Orphan Accounts. What are they and what to do about them?

Orphan accounts are accounts that do provide access to corporate systems, services and applications but do not have a valid owner.

It is inevitable that people change jobs – whether or not they stay in the same company – all the time. It’s also inevitable that this entails quite some extra work – mainly administrative tasks – on the employer’s side. One of those tasks is to delete all passwords and close all accounts the former employee was using. This seems like a logical and important step and yet it is often overlooked. This leads to the existence of so-called ‘orphan accounts’, which could be hazardous for your company.

What are orphan accounts exactly?

An orphan account is an account that has no valid owner, but can provide access to an organization’s system nevertheless. Orphan accounts arise when people stop working at a company. As mentioned, when people change jobs, they often leave behind a lot of accounts that they no longer need, and they don’t bother with cleaning this up. However, switching jobs is not the only reason that leads to the existence of orphan accounts. Accounts can also be abandoned if a user’s mail address is changed, if the user gets a new role in the company or because a new platform is installed.

Threats under the radar

Even though an orphan account does not have a valid owner, it still provides access to corporate systems, services and applications, which might include sensitive data and intellectual property. Orphan accounts are therefore associated with high security risks. A single account that falls into the wrong hands could lead to your entire system being at risk. Because orphan accounts are considered part of the organization, people with access to one of these accounts could cause a lot of harm without triggering any suspicion.

It’s pretty clear that these accounts should be taken care of as soon as they lose their valid owner. The problem with orphan accounts however, is that they tend to disappear out of sight and quietly slumber somewhere below radar. This could be due to the IT department being busy with other things and forgetting about it. The orphan accounts could also be created without IT being notified and thus they can’t be managed afterwards. People tend to think that the risks will eventually fade away over the years, but unfortunately, the opposite is true. This is because orphan accounts will no longer be up to date with security best practices and will therefore become more vulnerable over time.

Because the orphan accounts operate under the radar, they can spread like weeds and the security risk can easily spiral out of control. Companies could end up with thousands of these accounts without even being aware of it. And it happens more than you think. According to a study by Thycotic, 55% of organizations fail to remove privileged accounts after an employee is terminated. This number only covers privileged accounts, the total number of orphaned accounts is probably a lot higher.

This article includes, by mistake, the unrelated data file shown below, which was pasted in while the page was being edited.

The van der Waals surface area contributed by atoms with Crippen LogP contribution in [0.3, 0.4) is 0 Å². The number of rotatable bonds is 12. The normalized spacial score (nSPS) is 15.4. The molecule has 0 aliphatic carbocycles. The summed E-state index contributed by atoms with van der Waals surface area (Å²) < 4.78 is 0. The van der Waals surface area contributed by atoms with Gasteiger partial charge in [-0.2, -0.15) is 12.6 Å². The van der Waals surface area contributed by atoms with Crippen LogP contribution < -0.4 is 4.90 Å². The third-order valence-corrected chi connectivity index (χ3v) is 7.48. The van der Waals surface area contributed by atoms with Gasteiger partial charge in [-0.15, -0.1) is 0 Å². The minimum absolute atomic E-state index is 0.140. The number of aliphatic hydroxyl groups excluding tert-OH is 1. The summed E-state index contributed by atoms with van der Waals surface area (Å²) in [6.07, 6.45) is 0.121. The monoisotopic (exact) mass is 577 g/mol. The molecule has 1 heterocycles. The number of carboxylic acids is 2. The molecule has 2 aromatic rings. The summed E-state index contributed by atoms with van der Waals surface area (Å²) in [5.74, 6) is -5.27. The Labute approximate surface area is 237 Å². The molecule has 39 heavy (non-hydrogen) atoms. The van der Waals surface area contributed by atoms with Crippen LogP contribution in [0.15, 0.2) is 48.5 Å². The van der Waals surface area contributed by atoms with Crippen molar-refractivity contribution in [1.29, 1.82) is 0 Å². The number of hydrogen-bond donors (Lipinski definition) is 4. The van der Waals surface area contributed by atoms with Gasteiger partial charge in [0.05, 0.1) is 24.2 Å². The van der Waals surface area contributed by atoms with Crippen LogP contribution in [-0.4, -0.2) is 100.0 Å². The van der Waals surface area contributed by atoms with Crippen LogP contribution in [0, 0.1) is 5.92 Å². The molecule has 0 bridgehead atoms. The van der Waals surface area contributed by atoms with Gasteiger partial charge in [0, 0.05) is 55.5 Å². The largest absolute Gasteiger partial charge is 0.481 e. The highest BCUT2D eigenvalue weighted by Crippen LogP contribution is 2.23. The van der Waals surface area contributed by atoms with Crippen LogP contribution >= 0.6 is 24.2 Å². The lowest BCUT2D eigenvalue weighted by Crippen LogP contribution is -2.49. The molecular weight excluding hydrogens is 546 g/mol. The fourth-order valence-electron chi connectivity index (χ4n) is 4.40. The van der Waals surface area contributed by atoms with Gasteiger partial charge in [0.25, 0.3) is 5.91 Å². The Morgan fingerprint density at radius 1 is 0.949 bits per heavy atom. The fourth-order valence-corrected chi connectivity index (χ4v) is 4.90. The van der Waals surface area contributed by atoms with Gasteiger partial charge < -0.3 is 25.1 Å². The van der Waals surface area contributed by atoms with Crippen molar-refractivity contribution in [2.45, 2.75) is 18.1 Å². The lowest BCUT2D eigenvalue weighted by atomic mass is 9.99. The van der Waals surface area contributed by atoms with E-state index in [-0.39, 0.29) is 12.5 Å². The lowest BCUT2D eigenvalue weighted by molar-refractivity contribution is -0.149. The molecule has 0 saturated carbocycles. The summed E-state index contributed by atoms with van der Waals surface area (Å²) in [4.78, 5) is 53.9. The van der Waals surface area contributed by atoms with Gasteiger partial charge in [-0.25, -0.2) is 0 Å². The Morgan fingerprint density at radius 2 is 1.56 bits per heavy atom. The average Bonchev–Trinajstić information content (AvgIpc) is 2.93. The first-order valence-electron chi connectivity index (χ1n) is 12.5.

The importance of de-provisioning

The issue of orphan accounts is situated within the joiner-mover-leaver process. Every part of an employee’s “lifecycle” at a certain company needs to be properly managed. Whether it is someone joining an organization or someone leaving: specific actions need to be taken. This is done through provisioning and de-provisioning, which are two identity and access management (IAM) processes to grant or remove access, respectively. The first one usually gets the most attention, as people who join a company need to be given access to certain systems or resources to properly execute their job. However, de-provisioning is equally important. When a staff member leaves the company, all relevant accounts need to be properly and completely deactivated. It is common sense that departing employees need to hand over the keys of their company car, so it should be just as obvious to terminate their keys to the organization’s network.

The identity and access management of a company should always contain an efficient approach to de-provisioning. It is paramount that a company possesses the right tools to easily terminate orphan accounts. It is arguably even more important to be able to find orphan accounts in the first place. Therefore, your IAM architecture should also include a smart access governance solution that can easily find and keep track of existing orphan accounts.

Where Elimity comes in

Elimity Insights is a complete SaaS identity governance 2.0 solution which – amongst many other things – enables you to scan the access rights of all current and former employees on the fly, allowing you to easily take care of orphan accounts.

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